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Socioeconomic impact of youth mental health disorders and abuse of substances in West and Central Africa

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Cataldi, Rodrigo 


Mental health disorders and substance abuse are major causes of disability worldwide [1] and the leading causes of years lived with disability (YLDs) among all disease groups [2]. In particular, young children and adolescents (aged between 10 and 24 years) are deeply affected by this problem [3], with as many as 20% developing serious common disorders, such as depression and anxiety, or other severe illnesses like bipolar disorder, schizophrenia and psychosis, as well as abuse of alcohol and other substances [4]. In sub-Saharan countries in Africa, key adverse conditions are known to increase the prevalence of mental illnesses and dramatically influence the abuse of legal and illegal drugs. Years of civil conflicts [5], gender-related prejudice, unemployment and poverty are major drivers that have contributed significantly to the rise of mental health diseases, hampering social development and decreasing the quality of life of children and adolescents [6, 7]. Moreover, childhood physical, emotional and sexual violence are also known to predispose children to mental health disorders [7, 8]. This article will discuss the prevalence of mental health disorders in the context of West and Central Africa (WCA), in particular their socioeconomic impact, the current efforts in mitigating such problems, and future foci in supporting children and adolescents in WCA.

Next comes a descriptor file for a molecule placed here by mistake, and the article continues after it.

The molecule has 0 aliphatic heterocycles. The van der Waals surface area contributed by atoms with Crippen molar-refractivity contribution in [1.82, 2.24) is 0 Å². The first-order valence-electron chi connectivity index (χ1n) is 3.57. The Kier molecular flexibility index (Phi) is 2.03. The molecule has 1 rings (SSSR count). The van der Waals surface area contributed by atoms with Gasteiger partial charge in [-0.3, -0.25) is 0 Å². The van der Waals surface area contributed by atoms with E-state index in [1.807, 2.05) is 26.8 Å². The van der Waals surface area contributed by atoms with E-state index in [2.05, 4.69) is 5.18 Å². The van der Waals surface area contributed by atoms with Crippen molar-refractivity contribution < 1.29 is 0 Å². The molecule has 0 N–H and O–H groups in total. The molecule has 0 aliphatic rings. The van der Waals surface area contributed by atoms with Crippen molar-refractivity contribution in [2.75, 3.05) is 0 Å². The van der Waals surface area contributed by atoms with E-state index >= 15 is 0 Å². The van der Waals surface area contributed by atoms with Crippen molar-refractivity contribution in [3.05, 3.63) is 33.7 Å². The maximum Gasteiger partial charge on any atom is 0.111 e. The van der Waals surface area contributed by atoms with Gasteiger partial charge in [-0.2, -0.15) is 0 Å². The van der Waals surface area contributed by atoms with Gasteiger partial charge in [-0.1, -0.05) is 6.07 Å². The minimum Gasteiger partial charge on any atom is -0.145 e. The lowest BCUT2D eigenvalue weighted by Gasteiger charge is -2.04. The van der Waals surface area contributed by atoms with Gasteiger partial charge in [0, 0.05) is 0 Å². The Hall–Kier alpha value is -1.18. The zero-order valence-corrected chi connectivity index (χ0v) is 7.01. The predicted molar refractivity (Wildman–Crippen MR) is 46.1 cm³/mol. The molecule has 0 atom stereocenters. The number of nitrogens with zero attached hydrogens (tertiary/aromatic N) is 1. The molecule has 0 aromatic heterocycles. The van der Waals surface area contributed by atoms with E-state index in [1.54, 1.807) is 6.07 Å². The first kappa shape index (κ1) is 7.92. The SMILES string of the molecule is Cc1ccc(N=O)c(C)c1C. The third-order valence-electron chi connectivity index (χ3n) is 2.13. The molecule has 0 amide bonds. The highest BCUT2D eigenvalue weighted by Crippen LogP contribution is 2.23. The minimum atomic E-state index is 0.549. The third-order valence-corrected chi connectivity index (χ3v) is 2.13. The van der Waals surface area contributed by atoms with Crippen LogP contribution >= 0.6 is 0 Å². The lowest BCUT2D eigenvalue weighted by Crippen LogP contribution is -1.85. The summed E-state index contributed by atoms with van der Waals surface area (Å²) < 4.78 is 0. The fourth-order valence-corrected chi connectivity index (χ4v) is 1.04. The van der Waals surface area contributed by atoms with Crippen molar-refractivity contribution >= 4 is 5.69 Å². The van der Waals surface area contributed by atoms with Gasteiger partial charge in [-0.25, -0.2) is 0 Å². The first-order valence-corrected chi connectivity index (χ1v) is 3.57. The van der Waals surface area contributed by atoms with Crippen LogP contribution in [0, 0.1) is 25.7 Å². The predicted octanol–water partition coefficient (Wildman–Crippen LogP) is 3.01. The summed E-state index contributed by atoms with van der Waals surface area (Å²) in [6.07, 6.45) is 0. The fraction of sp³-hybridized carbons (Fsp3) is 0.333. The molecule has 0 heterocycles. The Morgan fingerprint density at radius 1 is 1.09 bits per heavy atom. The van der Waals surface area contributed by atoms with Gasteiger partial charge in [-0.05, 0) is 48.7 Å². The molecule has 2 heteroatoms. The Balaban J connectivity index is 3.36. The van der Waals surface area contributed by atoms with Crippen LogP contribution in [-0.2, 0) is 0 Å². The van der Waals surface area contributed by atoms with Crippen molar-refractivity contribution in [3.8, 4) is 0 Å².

Mental Health, Health Socioeconomics, Substance Abuse, African Youth Development

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Cambridge Journal of Science and Policy

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CUSPE (Cambridge University Science and Policy Exchange)

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